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Analyzing Chopin Nocturne Op.9 No.2 (Read 12487 times)

Offline ranjit

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Analyzing Chopin Nocturne Op.9 No.2
« on: January 16, 2017, 05:03:32 AM »
I've recently learned Chopin Nocturne Op.9 No.2. I know basic chords, and chord progressions (diatonic). Can someone explain how the chords in the left hand work? Surely Chopin must have had something in mind while composing this piece. I can not seem to find the analysis of the chords in the piece (i.e., why he had used the chords where he had used them and how one chord is "leading" to another) anywhere.

Suggestions for books are also welcome.

Offline brogers70

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Re: Analyzing Chopin Nocturne Op.9 No.2
«Reply #1 on: January 16, 2017, 11:23:58 AM »
Here's a youtube playing the piece (mechanically) while showing the score marked up with all the chords.



Here's an article analysing the piece in detail.

http://resoundforever.tumblr.com/post/2376850291/analysis-of-frederic-chopins-op-9-no-2

They showed up in a Google search of "chopin nocturne op 9 no 2 harmonic analysis," along with lots of other links that might be interesting to you.

Offline ranjit

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Re: Analyzing Chopin Nocturne Op.9 No.2
«Reply #2 on: January 16, 2017, 12:34:46 PM »
Thanks for the links! They are quite useful.

I was wondering if I could use these chord structures for composition/improvisation, but I could not make much sense out of the chord progressions. (As a side question, is the term 'chord progression' used for classical music?) Are such chord progressions studied in music theory? If so, can you suggest some good resources (books, webpages) which teach these?
Thanks.

Offline brogers70

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Re: Analyzing Chopin Nocturne Op.9 No.2
«Reply #3 on: January 16, 2017, 09:58:43 PM »
You might enjoy this free course on Coursera. It's called "Write like Mozart," but it's really a course on standard harmonies in common period classical music (Baroque, Classical, Early Romantic) more than a course about composing in Mozart's style. The course just started today, so you won't have any catching up to do.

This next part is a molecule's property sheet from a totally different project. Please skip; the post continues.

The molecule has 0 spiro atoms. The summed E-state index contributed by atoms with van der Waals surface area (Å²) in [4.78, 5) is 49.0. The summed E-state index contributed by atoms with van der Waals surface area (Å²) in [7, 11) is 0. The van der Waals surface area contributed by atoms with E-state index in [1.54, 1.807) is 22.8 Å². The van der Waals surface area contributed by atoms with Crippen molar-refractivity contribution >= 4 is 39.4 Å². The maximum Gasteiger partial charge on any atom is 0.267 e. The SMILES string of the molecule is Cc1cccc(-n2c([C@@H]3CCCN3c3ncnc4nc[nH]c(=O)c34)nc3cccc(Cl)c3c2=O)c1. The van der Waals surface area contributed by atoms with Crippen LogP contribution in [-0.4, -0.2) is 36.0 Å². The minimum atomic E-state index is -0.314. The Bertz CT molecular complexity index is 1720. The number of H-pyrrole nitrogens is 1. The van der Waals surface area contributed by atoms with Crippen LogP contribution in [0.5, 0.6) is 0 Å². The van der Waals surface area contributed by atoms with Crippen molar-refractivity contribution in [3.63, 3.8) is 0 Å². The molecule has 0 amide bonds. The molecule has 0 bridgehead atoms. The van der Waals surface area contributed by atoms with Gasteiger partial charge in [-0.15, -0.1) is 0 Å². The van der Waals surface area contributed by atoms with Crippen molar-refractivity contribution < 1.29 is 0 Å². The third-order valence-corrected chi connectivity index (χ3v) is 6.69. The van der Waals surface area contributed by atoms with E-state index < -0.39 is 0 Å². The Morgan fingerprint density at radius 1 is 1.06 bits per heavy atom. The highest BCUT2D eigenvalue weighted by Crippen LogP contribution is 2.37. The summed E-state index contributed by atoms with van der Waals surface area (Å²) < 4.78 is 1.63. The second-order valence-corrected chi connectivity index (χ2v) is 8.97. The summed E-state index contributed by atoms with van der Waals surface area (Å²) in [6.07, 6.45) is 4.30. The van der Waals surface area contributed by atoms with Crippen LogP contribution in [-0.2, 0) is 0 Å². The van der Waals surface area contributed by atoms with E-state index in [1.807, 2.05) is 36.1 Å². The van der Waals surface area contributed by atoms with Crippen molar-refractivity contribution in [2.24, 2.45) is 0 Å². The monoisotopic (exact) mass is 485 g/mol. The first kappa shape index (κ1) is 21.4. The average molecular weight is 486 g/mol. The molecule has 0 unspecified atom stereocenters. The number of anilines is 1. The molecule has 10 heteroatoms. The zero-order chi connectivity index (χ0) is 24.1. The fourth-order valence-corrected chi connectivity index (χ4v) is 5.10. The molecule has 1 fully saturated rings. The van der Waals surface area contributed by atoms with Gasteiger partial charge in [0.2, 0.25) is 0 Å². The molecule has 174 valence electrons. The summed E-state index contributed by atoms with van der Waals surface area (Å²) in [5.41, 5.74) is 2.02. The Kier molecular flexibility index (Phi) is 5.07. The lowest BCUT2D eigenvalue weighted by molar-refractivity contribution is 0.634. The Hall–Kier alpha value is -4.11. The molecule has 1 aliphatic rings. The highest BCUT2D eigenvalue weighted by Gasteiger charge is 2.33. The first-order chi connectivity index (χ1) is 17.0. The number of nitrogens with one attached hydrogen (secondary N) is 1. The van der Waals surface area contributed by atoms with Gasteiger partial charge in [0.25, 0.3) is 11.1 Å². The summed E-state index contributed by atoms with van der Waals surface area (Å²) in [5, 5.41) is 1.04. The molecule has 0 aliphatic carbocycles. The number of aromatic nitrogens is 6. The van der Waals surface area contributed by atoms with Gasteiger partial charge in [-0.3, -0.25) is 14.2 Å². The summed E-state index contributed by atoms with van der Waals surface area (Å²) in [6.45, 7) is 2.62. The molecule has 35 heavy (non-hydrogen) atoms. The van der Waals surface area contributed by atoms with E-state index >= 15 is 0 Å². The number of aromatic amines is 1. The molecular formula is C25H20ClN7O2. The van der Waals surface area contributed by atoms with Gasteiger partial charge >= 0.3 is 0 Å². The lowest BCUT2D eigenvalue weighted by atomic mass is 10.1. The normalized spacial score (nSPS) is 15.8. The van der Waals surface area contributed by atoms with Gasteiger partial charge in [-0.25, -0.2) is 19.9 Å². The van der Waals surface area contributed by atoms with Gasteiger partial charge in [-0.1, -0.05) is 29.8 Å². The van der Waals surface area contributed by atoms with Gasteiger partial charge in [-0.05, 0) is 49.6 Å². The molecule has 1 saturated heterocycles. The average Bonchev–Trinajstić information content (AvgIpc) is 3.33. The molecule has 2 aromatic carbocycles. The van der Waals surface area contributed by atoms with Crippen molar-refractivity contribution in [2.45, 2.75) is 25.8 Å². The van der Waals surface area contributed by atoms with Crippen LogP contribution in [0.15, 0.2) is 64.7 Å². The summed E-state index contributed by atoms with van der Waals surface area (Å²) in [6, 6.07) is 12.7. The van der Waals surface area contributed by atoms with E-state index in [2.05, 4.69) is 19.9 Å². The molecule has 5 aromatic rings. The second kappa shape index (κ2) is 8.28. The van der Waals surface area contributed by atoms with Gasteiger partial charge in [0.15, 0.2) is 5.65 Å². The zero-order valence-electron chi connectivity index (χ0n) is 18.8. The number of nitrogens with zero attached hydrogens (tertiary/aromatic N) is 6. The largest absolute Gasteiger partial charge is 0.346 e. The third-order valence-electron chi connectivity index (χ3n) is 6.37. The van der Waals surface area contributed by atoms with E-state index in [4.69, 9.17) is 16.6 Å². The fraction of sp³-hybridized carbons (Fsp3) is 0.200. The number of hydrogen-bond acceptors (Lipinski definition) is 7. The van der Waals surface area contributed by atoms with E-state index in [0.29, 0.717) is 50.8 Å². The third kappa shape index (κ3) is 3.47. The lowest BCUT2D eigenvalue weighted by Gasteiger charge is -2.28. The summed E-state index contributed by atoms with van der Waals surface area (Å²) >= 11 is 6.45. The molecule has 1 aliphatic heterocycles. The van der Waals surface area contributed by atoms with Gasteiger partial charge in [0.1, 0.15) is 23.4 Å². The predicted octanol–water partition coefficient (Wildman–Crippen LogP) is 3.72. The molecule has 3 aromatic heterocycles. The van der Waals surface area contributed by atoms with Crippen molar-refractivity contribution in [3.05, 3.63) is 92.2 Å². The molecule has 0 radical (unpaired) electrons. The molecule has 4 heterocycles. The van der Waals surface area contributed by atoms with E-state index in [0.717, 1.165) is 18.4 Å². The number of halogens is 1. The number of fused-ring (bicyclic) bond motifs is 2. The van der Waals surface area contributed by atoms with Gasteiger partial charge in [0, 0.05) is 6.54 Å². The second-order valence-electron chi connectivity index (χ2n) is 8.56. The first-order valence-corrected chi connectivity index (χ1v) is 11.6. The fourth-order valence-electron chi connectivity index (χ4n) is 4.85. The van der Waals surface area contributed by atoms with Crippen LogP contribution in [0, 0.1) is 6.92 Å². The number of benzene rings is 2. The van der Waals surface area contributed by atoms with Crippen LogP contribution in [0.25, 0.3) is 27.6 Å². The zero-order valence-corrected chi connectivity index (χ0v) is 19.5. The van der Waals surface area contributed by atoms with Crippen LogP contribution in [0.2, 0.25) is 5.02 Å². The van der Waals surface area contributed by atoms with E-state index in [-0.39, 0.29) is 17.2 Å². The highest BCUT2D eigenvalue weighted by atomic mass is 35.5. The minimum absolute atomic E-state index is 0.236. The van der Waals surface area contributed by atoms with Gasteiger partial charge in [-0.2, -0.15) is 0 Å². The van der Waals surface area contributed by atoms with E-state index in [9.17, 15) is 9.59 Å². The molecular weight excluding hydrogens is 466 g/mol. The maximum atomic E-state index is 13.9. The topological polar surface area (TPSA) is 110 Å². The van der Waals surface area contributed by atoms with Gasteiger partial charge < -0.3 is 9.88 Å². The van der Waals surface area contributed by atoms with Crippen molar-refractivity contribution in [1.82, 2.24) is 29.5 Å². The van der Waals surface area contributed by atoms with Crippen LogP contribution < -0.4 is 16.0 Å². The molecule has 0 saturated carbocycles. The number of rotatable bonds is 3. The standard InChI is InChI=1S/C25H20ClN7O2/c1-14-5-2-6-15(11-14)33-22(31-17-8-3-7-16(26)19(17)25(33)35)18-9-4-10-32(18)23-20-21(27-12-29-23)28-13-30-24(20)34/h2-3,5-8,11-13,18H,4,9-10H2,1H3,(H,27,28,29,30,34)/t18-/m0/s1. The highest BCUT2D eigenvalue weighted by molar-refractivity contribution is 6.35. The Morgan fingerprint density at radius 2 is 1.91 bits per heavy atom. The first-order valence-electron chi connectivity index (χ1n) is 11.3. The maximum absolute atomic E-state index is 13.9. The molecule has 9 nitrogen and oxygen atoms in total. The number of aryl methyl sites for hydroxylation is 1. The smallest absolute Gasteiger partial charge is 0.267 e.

https://www.coursera.org/learn/classical-composition

Also, you can browse around the course list of references to find other material on music theory and chord progressions.


Offline ranjit

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Re: Analyzing Chopin Nocturne Op.9 No.2
«Reply #4 on: January 17, 2017, 05:05:11 AM »
Wow! That's exactly what I needed! ;D
The course looks absolutely fantastic!

P.S. What do you think about Schoenberg Theory of Harmony?

Offline brogers70

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Re: Analyzing Chopin Nocturne Op.9 No.2
«Reply #5 on: January 17, 2017, 12:57:48 PM »
I haven't read Scoenberg's Theory of Harmony. My impression is that it is, for example, quite a bit more difficult than that course I recommended. You can get a used reprint on Amazon for not much more than $10, so it would not be a great loss if you had to put off using it until you worked through something more introductory.

Offline athrun200

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Re: Analyzing Chopin Nocturne Op.9 No.2
«Reply #6 on: January 18, 2017, 10:04:22 AM »
You might enjoy this free course on Coursera. It's called "Write like Mozart," but it's really a course on standard harmonies in common period classical music (Baroque, Classical, Early Romantic) more than a course about composing in Mozart's style. The course just started today, so you won't have any catching up to do.

https://www.coursera.org/learn/classical-composition

Wow. This course is what I need too.
Thanks for the recommandation :)

Offline ranjit

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Re: Analyzing Chopin Nocturne Op.9 No.2
«Reply #7 on: August 27, 2017, 07:41:50 AM »
Sorry for reviving this thread, but this post seems most appropriate here, since it is a follow-up to the previous posts.

I have completed the Coursera course. However, it does not go into enough detail for me to analyze this Chopin Nocturne. I still do not get how Chopin makes the harmonies work, in music theoretic terms. He uses half-diminished chords and whatnot, and I can not make sense of them in context. How do I approach learning this?

Offline adodd81802

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Re: Analyzing Chopin Nocturne Op.9 No.2
«Reply #8 on: August 29, 2017, 09:14:21 AM »

"England is a country of pianos, they are everywhere."